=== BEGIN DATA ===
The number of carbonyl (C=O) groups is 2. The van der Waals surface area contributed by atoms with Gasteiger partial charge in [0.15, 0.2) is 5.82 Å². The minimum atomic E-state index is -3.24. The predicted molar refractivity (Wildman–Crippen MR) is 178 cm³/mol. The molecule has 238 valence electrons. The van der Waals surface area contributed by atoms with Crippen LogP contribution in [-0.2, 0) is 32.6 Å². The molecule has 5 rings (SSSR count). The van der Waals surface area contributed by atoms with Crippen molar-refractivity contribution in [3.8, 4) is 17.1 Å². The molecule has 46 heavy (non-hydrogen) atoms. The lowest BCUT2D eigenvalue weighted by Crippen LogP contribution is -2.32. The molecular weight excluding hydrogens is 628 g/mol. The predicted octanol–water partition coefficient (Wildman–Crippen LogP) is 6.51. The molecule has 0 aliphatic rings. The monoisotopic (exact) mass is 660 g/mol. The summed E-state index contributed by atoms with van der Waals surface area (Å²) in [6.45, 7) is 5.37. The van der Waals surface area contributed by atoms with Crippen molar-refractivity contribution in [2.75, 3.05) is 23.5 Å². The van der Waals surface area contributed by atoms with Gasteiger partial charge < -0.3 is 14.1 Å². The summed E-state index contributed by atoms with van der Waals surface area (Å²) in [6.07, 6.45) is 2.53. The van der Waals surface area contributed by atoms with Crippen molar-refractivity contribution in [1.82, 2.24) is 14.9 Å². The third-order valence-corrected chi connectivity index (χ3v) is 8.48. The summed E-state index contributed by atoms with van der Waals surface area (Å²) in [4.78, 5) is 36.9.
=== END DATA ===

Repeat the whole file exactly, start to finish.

The number of carbonyl (C=O) groups is 2. The van der Waals surface area contributed by atoms with Gasteiger partial charge in [0.15, 0.2) is 5.82 Å². The minimum atomic E-state index is -3.24. The predicted molar refractivity (Wildman–Crippen MR) is 178 cm³/mol. The molecule has 238 valence electrons. The van der Waals surface area contributed by atoms with Crippen LogP contribution in [-0.2, 0) is 32.6 Å². The molecule has 5 rings (SSSR count). The van der Waals surface area contributed by atoms with Crippen molar-refractivity contribution in [3.8, 4) is 17.1 Å². The molecule has 46 heavy (non-hydrogen) atoms. The lowest BCUT2D eigenvalue weighted by Crippen LogP contribution is -2.32. The molecular weight excluding hydrogens is 628 g/mol. The predicted octanol–water partition coefficient (Wildman–Crippen LogP) is 6.51. The molecule has 0 aliphatic rings. The monoisotopic (exact) mass is 660 g/mol. The summed E-state index contributed by atoms with van der Waals surface area (Å²) in [6.45, 7) is 5.37. The van der Waals surface area contributed by atoms with Crippen molar-refractivity contribution in [2.75, 3.05) is 23.5 Å². The van der Waals surface area contributed by atoms with Gasteiger partial charge < -0.3 is 14.1 Å². The summed E-state index contributed by atoms with van der Waals surface area (Å²) in [6.07, 6.45) is 2.53. The van der Waals surface area contributed by atoms with Crippen molar-refractivity contribution in [1.82, 2.24) is 14.9 Å². The third-order valence-corrected chi connectivity index (χ3v) is 8.48. The summed E-state index contributed by atoms with van der Waals surface area (Å²) in [4.78, 5) is 36.9.